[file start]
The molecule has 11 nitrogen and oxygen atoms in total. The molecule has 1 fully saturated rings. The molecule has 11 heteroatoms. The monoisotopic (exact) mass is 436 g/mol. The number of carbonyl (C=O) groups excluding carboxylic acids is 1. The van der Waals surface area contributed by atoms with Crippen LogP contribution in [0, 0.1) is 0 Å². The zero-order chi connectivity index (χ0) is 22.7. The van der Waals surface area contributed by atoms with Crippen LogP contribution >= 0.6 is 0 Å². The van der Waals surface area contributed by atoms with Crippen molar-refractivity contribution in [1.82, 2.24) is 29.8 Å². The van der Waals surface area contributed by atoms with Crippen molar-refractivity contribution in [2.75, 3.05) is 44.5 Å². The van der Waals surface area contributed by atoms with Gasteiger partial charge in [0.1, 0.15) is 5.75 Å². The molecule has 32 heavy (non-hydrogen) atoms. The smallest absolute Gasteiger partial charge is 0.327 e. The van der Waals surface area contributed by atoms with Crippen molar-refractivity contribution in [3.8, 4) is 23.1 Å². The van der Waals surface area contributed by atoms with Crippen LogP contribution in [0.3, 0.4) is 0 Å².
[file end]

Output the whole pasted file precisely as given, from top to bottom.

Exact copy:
The molecule has 11 nitrogen and oxygen atoms in total. The molecule has 1 fully saturated rings. The molecule has 11 heteroatoms. The monoisotopic (exact) mass is 436 g/mol. The number of carbonyl (C=O) groups excluding carboxylic acids is 1. The van der Waals surface area contributed by atoms with Crippen LogP contribution in [0, 0.1) is 0 Å². The zero-order chi connectivity index (χ0) is 22.7. The van der Waals surface area contributed by atoms with Crippen LogP contribution >= 0.6 is 0 Å². The van der Waals surface area contributed by atoms with Crippen molar-refractivity contribution in [1.82, 2.24) is 29.8 Å². The van der Waals surface area contributed by atoms with Crippen molar-refractivity contribution in [2.75, 3.05) is 44.5 Å². The van der Waals surface area contributed by atoms with Gasteiger partial charge in [0.1, 0.15) is 5.75 Å². The molecule has 32 heavy (non-hydrogen) atoms. The smallest absolute Gasteiger partial charge is 0.327 e. The van der Waals surface area contributed by atoms with Crippen molar-refractivity contribution in [3.8, 4) is 23.1 Å². The van der Waals surface area contributed by atoms with Crippen LogP contribution in [0.3, 0.4) is 0 Å².